Neba Neba Foods: Japan’s Sticky And Slimy Cuisine

Neba Neba Foods: Japan’s Sticky And Slimy Cuisine-Japanese Taste
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    Slimy foods — yuk! Slippery, sticky textures are usually not a favorite in the West, but in Japan neba neba is quite popular. Neba Neba is the Japanese word for sticky, slimy foods like natto (fermented soybeans), okra, and a handful of others. This article will tell you all about these unusual (in the Western eye) foods from Japan, their health benefits, and more.

    What Is Neba Neba Food?


    Neba Neba foods have a slippery, slimy or sticky texture. This type of food texture may seem strange to many Westerners, but there are quite a few well-liked neba neba foods in Japan (like some seaweeds, mushrooms, natto, and more). They’re usually quite healthy and low in calories, too!

    Health Benefits

    woman eating natto

    Who knew that the foods people hate the most (at least in the West) might be the best for your body! Japan’s slimy foods (neba neba) have tons of health benefits. According to Genmai Koso, they are known for “. . . protecting [and] supporting the weakened stomach and intestines with digestive enzymes, and being rich in nutrients such as B vitamins that promote energy metabolism.” There are a lot of other health benefits, too, and they are listed with each neba neba food later in this article.

    Some Sticky History

    Neba Neba has been a popular type of food in Japan for centuries, and natto is one of the ancient ones that most people familiar with Japan have heard of. But did you know that okra is also considered neba neba?

    According to Kagawa Prefecture, it came to Japan from the US and only started being grown in Japan in the mid-1900s. Many other neba neba foods have been (and continue to be) eaten in Japan, as well.

    Neba Neba Foods

    Okay, now for a list of the foods that we call neba neba. The slimy little darlings of Japanese cuisine. Here we go!



    The first on the list has to be natto. This is probably the most famous neba neba food in Japan! If you haven’t heard of it (which would be a little surprising), it’s made of fermented soybeans.

    It’s often eaten for breakfast (although not only), and it has a sticky, gooey, almost creamy texture when you stir it around and eat it. It leaves long strings of natto mucus (for lack of a better word) hanging off your chopsticks, too. The taste is sort of bitter, salty, and bean-y, and it has a strong, pungent smell, too. But if you can get past all that — you might actually like it!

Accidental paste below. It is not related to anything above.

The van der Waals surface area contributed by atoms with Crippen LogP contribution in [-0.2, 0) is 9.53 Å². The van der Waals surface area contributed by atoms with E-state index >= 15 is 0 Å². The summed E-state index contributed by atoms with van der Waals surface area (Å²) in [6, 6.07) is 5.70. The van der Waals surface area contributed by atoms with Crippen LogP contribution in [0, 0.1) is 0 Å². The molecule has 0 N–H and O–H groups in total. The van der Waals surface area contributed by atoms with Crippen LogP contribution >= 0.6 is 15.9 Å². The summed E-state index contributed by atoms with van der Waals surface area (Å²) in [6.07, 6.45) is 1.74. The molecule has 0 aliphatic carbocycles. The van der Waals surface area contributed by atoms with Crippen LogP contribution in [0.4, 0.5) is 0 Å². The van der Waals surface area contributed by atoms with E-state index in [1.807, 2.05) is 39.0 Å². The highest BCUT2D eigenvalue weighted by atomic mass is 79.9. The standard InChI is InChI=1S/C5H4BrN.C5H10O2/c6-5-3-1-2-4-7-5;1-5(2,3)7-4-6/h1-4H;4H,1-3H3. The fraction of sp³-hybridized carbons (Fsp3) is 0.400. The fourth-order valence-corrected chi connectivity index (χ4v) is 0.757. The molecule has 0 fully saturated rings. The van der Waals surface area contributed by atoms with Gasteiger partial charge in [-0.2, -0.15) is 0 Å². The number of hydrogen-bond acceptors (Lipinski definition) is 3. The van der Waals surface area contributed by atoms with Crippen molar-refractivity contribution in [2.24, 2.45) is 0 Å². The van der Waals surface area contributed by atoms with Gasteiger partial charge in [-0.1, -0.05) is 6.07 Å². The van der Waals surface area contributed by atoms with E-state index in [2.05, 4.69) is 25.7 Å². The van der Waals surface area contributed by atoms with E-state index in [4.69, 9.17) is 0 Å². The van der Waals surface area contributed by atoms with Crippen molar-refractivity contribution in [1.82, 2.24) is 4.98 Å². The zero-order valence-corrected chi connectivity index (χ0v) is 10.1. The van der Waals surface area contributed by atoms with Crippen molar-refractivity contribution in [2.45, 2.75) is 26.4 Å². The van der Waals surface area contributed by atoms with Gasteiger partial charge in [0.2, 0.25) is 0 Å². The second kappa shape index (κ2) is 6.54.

The health benefits of natto are famous (at least in Japan), and there have been plenty of scientific studies on it. NHK World did a great video about it. They mention that “. . . Natto not only activates the immune system but also contains a significant amount of vitamin K2, which can suppress brain inflammation, while the substance responsible for its stickiness lowers blood sugar levels.”



    Okra, isn’t that a Western food? Well actually, they say it came from Africa originally, but it ended up being eaten all over the world — including in Japan.

    As far as nutrition, okra can help keep cholesterol and blood sugar under control, protect your stomach’s mucous membrane and help with intestinal health. It’s got a lot of potassium, calcium and beta-carotene, too.

    You have probably tried okra before, but for those who haven’t . . . it’s got one-of-a-kind food texture. When it’s cooked it has a green bean sort of consistency on the outside and a sticky, slimy, inside with little seeds that pop open in your mouth.

    This description may not be doing okra any favors, but if you like okra — you get it. If you haven’t tried it, take a chance! You can even try making a Japanese okra salad with our recipe.



    This is an interesting one. Moroheiya (aka mulukhiyah or ewedu) is a leafy green vegetable, but when it’s cooked it gets all gooey.

    It was originally grown in Egypt, the Middle East and some other far away countries, but it eventually found its way into Japanese cuisine. According to Noodlist, it has tons of beta carotene (more than carrots) and “more vitamin B (Thiamine), B2 (Riboflavin), B6 (Pyridoxine) . . . B9 (Folate) and vitamin E than spinach, broccoli or carrots.” Plus it has calcium and fiber!

    If you’d like to try making a dish with it, take a look at this moroheiya soup recipe on YouTube (with English subtitles).

    Fun Fact: According to the Food Safety Commission of Japan (in Japanese), moroheiya is poisonous if eaten improperly — although rarely deadly. Just don’t eat the seeds or pods. If you buy it at the grocery store, you should be fine.